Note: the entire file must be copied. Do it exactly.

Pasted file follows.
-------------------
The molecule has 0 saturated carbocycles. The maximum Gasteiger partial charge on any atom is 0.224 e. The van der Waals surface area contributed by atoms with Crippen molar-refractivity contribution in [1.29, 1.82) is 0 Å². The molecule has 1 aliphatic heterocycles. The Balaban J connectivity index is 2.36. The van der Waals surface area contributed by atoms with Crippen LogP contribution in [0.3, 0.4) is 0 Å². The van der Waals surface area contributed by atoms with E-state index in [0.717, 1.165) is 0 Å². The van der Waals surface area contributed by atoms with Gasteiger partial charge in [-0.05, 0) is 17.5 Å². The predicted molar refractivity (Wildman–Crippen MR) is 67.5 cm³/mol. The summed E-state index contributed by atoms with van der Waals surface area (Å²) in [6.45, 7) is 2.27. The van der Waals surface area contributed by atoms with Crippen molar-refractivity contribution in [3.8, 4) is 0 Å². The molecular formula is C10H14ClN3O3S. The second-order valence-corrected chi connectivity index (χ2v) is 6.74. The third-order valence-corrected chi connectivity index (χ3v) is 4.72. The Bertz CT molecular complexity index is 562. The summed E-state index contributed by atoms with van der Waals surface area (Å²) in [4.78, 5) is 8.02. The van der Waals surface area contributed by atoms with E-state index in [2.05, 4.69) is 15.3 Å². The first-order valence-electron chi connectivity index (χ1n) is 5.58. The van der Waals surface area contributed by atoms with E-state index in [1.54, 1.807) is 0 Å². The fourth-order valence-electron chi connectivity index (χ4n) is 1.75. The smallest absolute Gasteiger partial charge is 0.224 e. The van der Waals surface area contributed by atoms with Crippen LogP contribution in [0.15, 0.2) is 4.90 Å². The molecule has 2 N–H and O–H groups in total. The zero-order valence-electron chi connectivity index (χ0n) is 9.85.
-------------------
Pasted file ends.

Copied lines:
The molecule has 0 saturated carbocycles. The maximum Gasteiger partial charge on any atom is 0.224 e. The van der Waals surface area contributed by atoms with Crippen molar-refractivity contribution in [1.29, 1.82) is 0 Å². The molecule has 1 aliphatic heterocycles. The Balaban J connectivity index is 2.36. The van der Waals surface area contributed by atoms with Crippen LogP contribution in [0.3, 0.4) is 0 Å². The van der Waals surface area contributed by atoms with E-state index in [0.717, 1.165) is 0 Å². The van der Waals surface area contributed by atoms with Gasteiger partial charge in [-0.05, 0) is 17.5 Å². The predicted molar refractivity (Wildman–Crippen MR) is 67.5 cm³/mol. The summed E-state index contributed by atoms with van der Waals surface area (Å²) in [6.45, 7) is 2.27. The van der Waals surface area contributed by atoms with Crippen molar-refractivity contribution in [3.8, 4) is 0 Å². The molecular formula is C10H14ClN3O3S. The second-order valence-corrected chi connectivity index (χ2v) is 6.74. The third-order valence-corrected chi connectivity index (χ3v) is 4.72. The Bertz CT molecular complexity index is 562. The summed E-state index contributed by atoms with van der Waals surface area (Å²) in [4.78, 5) is 8.02. The van der Waals surface area contributed by atoms with E-state index in [2.05, 4.69) is 15.3 Å². The first-order valence-electron chi connectivity index (χ1n) is 5.58. The van der Waals surface area contributed by atoms with E-state index in [1.54, 1.807) is 0 Å². The fourth-order valence-electron chi connectivity index (χ4n) is 1.75. The smallest absolute Gasteiger partial charge is 0.224 e. The van der Waals surface area contributed by atoms with Crippen LogP contribution in [0.15, 0.2) is 4.90 Å². The molecule has 2 N–H and O–H groups in total. The zero-order valence-electron chi connectivity index (χ0n) is 9.85.